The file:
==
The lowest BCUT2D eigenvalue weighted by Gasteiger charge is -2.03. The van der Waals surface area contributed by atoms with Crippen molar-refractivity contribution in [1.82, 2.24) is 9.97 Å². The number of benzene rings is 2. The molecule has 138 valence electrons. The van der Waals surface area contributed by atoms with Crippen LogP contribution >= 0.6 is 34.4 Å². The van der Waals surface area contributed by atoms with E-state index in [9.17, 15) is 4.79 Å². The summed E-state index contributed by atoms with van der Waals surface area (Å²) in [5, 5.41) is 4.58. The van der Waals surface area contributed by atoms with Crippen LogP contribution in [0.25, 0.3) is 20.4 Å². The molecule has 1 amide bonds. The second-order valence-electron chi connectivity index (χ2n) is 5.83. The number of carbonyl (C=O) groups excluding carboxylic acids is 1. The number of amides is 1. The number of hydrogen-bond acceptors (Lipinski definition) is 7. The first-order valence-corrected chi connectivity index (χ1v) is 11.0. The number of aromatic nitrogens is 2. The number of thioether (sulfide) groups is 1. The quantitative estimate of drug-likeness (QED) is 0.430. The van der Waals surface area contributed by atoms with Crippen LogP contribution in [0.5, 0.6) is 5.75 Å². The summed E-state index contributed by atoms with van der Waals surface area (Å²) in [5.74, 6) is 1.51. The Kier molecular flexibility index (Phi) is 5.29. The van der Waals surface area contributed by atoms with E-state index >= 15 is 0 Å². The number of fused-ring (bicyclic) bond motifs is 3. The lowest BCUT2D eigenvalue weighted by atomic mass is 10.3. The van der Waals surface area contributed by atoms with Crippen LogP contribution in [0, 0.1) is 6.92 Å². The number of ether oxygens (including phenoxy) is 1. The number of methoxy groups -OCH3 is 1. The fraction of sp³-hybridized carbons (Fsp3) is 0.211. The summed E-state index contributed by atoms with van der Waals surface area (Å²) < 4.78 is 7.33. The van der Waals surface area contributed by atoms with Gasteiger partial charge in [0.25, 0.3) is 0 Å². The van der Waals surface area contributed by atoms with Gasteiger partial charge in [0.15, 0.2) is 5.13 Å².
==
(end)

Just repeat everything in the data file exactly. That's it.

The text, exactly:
The lowest BCUT2D eigenvalue weighted by Gasteiger charge is -2.03. The van der Waals surface area contributed by atoms with Crippen molar-refractivity contribution in [1.82, 2.24) is 9.97 Å². The number of benzene rings is 2. The molecule has 138 valence electrons. The van der Waals surface area contributed by atoms with Crippen LogP contribution >= 0.6 is 34.4 Å². The van der Waals surface area contributed by atoms with E-state index in [9.17, 15) is 4.79 Å². The summed E-state index contributed by atoms with van der Waals surface area (Å²) in [5, 5.41) is 4.58. The van der Waals surface area contributed by atoms with Crippen LogP contribution in [0.25, 0.3) is 20.4 Å². The molecule has 1 amide bonds. The second-order valence-electron chi connectivity index (χ2n) is 5.83. The number of carbonyl (C=O) groups excluding carboxylic acids is 1. The number of amides is 1. The number of hydrogen-bond acceptors (Lipinski definition) is 7. The first-order valence-corrected chi connectivity index (χ1v) is 11.0. The number of aromatic nitrogens is 2. The number of thioether (sulfide) groups is 1. The quantitative estimate of drug-likeness (QED) is 0.430. The van der Waals surface area contributed by atoms with Crippen LogP contribution in [0.5, 0.6) is 5.75 Å². The summed E-state index contributed by atoms with van der Waals surface area (Å²) in [5.74, 6) is 1.51. The Kier molecular flexibility index (Phi) is 5.29. The van der Waals surface area contributed by atoms with E-state index >= 15 is 0 Å². The number of fused-ring (bicyclic) bond motifs is 3. The lowest BCUT2D eigenvalue weighted by atomic mass is 10.3. The van der Waals surface area contributed by atoms with Crippen LogP contribution in [0, 0.1) is 6.92 Å². The number of ether oxygens (including phenoxy) is 1. The number of methoxy groups -OCH3 is 1. The fraction of sp³-hybridized carbons (Fsp3) is 0.211. The summed E-state index contributed by atoms with van der Waals surface area (Å²) < 4.78 is 7.33. The van der Waals surface area contributed by atoms with Gasteiger partial charge in [0.25, 0.3) is 0 Å². The van der Waals surface area contributed by atoms with Gasteiger partial charge in [0.15, 0.2) is 5.13 Å².